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How Does a Pandemic Affect Noise Pollution?

We live in a noisy world. Dr. Richard Neitzel, of the University of Michigan, knows this only too well. In November 2019, his team at Michigan, along with a team at Apple Inc., set out on a two-year mission to measure some of the health effects of our noisy planet.

What they got was an unprecedented collection of information that answered an impossible-to-anticipate question — how does a pandemic affect noise pollution?

The Apple Hearing Study

 

The noise pollution problem

Around 1.1 billion young people worldwide are at risk of hearing loss simply because of their recreational habits. Occupational noise exposure affects up to 25% of American and 15% of Canadian workers. Plus, there’s traffic, daily construction in major cities, and a host of other sources of constant noise.

All this …

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Diabetes and Your Hearing

Did you know hearing loss and diabetes have something surprising in common?

Sure, they’re both health issues affecting millions of people around the world: Hearing loss affects 466 million worldwide, and diabetes affects 422 million people worldwide, per the World Health Organization. But they have even more in common.

Hearing Loss Is Linked to Diabetes

Hearing loss is twice as common in people with diabetes. Even among adults with prediabetes, the rate of hearing loss is 30 percent higher than those with normal blood-sugar levels. What’s the connection? Researchers are always fine-tuning their knowledge, but poor blood flow to the inner ear does play a role.

Diabetes-related hearing loss can affect one or both ears, may occur gradually or suddenly, and may or may not have related balance problems.

How You Can Fight Back

You don’t have to let diabetes get the best of your …

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Better Hearing, Resilience & You

“All things in moderation,” the saying goes, but can one have too much resilience? Looking back on such an unprecedented year, we’re not too sure about that.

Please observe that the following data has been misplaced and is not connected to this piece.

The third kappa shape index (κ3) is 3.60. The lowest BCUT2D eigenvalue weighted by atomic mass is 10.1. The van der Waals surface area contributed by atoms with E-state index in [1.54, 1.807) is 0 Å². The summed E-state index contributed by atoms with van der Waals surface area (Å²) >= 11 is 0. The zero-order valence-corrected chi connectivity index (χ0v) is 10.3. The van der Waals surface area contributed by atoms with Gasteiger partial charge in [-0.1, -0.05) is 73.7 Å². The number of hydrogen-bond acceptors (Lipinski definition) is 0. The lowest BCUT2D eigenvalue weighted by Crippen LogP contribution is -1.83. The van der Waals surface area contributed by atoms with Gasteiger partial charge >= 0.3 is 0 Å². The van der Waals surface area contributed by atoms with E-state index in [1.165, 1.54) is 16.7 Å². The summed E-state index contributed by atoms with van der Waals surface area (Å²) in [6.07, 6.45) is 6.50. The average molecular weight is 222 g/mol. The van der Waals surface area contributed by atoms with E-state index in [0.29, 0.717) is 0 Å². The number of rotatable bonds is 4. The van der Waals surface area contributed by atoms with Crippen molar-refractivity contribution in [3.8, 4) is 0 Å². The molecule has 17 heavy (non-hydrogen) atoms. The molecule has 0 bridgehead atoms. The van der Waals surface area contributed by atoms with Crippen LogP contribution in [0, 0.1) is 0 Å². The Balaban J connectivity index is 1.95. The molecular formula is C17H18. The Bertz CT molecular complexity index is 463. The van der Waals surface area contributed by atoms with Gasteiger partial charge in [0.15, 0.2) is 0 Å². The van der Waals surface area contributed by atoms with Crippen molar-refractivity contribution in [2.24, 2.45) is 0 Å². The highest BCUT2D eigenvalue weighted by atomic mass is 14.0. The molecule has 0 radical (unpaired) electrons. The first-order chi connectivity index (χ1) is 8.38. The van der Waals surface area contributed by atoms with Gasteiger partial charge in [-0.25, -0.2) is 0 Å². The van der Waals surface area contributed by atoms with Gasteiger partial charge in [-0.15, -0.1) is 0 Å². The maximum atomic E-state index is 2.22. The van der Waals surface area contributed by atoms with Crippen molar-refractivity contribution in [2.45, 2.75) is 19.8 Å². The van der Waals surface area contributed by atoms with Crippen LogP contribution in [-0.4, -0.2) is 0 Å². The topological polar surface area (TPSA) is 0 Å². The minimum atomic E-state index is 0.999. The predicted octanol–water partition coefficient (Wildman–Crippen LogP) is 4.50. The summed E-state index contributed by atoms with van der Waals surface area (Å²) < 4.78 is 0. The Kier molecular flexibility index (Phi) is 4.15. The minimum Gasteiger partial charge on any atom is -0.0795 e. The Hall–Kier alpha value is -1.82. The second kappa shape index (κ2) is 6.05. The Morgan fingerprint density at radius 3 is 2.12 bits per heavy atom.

Like improved hearing, resilience can make a significant difference in quality of life — after all, it reflects an invaluable ability to adapt to, recover from, or withstand challenges, change, and adversity.

As your hearing care team, we’ve some tips for building resilience in your life. For today, the new year, and beyond, keep these five steps in mind:

Remember You’re Not Alone

If you’ve felt somewhat disconnected in these times, that’s not uncommon. Challenges such as the pandemic have upended the way we live, work, and play. Newer norms can feel uncomfortable. Drawing strength from the knowledge that others share your experiences can make a difference.

Gain Empowerment Through Preparation

If you wear hearing technology, it’s probably no surprise that …

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5 Simple Ways to Boost Your Mood This Winter

Hearing health and mental health have a clear connection.

In fact, untreated hearing loss increases your risk of depression, anxiety, social isolation, and more. Winter is also a prime time for seasonal blahs. If you could use a little mental-health boost, here are some simple ways to get started.

Express Gratitude

Gratitude improves happiness, well-being, and mental health. The best-researched method is keeping a gratitude journal. Once or twice a week, choose one act or person you’re grateful for and write a few sentences detailing why. In daily life, you’ll begin to seek out the positive — rather than the negative — and writing it down allows you to really savor that positive emotion.  

Exercise

Exercise releases endorphins, which relieve stress and boost your mood. You can even use small things that add more activity to your day, like skipping …

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The Silent Hearing Danger

Can Aspirin Hurt Your Hearing?

What Is Ototoxicity?

The definition of ototoxicity, in its simplest form, is ear poisoning (“oto” = ear, “toxicity” = poisoning). A substance is considered ototoxic if it is known to cause hearing loss, balance disorders, or tinnitus after being ingested, inhaled, or absorbed through the skin. The drug, chemical, or other agent damages the inner ear or vestibulo-cochlear nerve, which sends balance and hearing information to the brain from the inner ear.  

What Causes Ototoxicity?

Medications Today there are more than 200 known ototoxic medications on the market. These include medicines used to treat serious infections, cancer, and heart disease. Some common medications that can cause temporary ototoxicity are aspirin, quinine (to treat malaria), and loop diuretics (to treat specific hearing and kidney conditions).

Pregnant women may be at risk of exposing their unborn child to ototoxic substances, such as Accutane, Dilantin, alcohol, …

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